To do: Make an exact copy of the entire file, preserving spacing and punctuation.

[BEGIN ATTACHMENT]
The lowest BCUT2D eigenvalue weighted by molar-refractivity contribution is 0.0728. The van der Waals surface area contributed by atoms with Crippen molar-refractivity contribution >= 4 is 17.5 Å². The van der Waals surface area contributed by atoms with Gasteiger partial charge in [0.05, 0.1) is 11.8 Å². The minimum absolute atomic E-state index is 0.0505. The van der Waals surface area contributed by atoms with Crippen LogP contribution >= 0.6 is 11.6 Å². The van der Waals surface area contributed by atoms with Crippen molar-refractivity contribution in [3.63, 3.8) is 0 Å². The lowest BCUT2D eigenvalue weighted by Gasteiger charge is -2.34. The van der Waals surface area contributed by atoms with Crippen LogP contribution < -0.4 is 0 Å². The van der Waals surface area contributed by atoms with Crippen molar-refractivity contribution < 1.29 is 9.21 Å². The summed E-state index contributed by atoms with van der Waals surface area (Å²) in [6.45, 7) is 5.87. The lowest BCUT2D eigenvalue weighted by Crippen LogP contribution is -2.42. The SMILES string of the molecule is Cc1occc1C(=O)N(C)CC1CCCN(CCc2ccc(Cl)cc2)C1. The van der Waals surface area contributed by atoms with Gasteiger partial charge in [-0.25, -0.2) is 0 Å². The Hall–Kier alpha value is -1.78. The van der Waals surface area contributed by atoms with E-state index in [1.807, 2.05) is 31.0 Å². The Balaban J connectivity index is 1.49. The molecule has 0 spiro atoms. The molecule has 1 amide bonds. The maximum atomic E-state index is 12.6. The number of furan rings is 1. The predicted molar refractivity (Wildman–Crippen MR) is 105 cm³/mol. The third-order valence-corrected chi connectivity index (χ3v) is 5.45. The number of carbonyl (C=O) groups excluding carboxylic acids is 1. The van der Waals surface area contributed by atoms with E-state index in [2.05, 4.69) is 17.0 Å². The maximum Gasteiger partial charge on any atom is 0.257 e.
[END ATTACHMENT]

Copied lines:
The lowest BCUT2D eigenvalue weighted by molar-refractivity contribution is 0.0728. The van der Waals surface area contributed by atoms with Crippen molar-refractivity contribution >= 4 is 17.5 Å². The van der Waals surface area contributed by atoms with Gasteiger partial charge in [0.05, 0.1) is 11.8 Å². The minimum absolute atomic E-state index is 0.0505. The van der Waals surface area contributed by atoms with Crippen LogP contribution >= 0.6 is 11.6 Å². The van der Waals surface area contributed by atoms with Crippen molar-refractivity contribution in [3.63, 3.8) is 0 Å². The lowest BCUT2D eigenvalue weighted by Gasteiger charge is -2.34. The van der Waals surface area contributed by atoms with Crippen LogP contribution < -0.4 is 0 Å². The van der Waals surface area contributed by atoms with Crippen molar-refractivity contribution < 1.29 is 9.21 Å². The summed E-state index contributed by atoms with van der Waals surface area (Å²) in [6.45, 7) is 5.87. The lowest BCUT2D eigenvalue weighted by Crippen LogP contribution is -2.42. The SMILES string of the molecule is Cc1occc1C(=O)N(C)CC1CCCN(CCc2ccc(Cl)cc2)C1. The van der Waals surface area contributed by atoms with Gasteiger partial charge in [-0.25, -0.2) is 0 Å². The Hall–Kier alpha value is -1.78. The van der Waals surface area contributed by atoms with E-state index in [1.807, 2.05) is 31.0 Å². The Balaban J connectivity index is 1.49. The molecule has 0 spiro atoms. The molecule has 1 amide bonds. The maximum atomic E-state index is 12.6. The number of furan rings is 1. The predicted molar refractivity (Wildman–Crippen MR) is 105 cm³/mol. The third-order valence-corrected chi connectivity index (χ3v) is 5.45. The number of carbonyl (C=O) groups excluding carboxylic acids is 1. The van der Waals surface area contributed by atoms with E-state index in [2.05, 4.69) is 17.0 Å². The maximum Gasteiger partial charge on any atom is 0.257 e.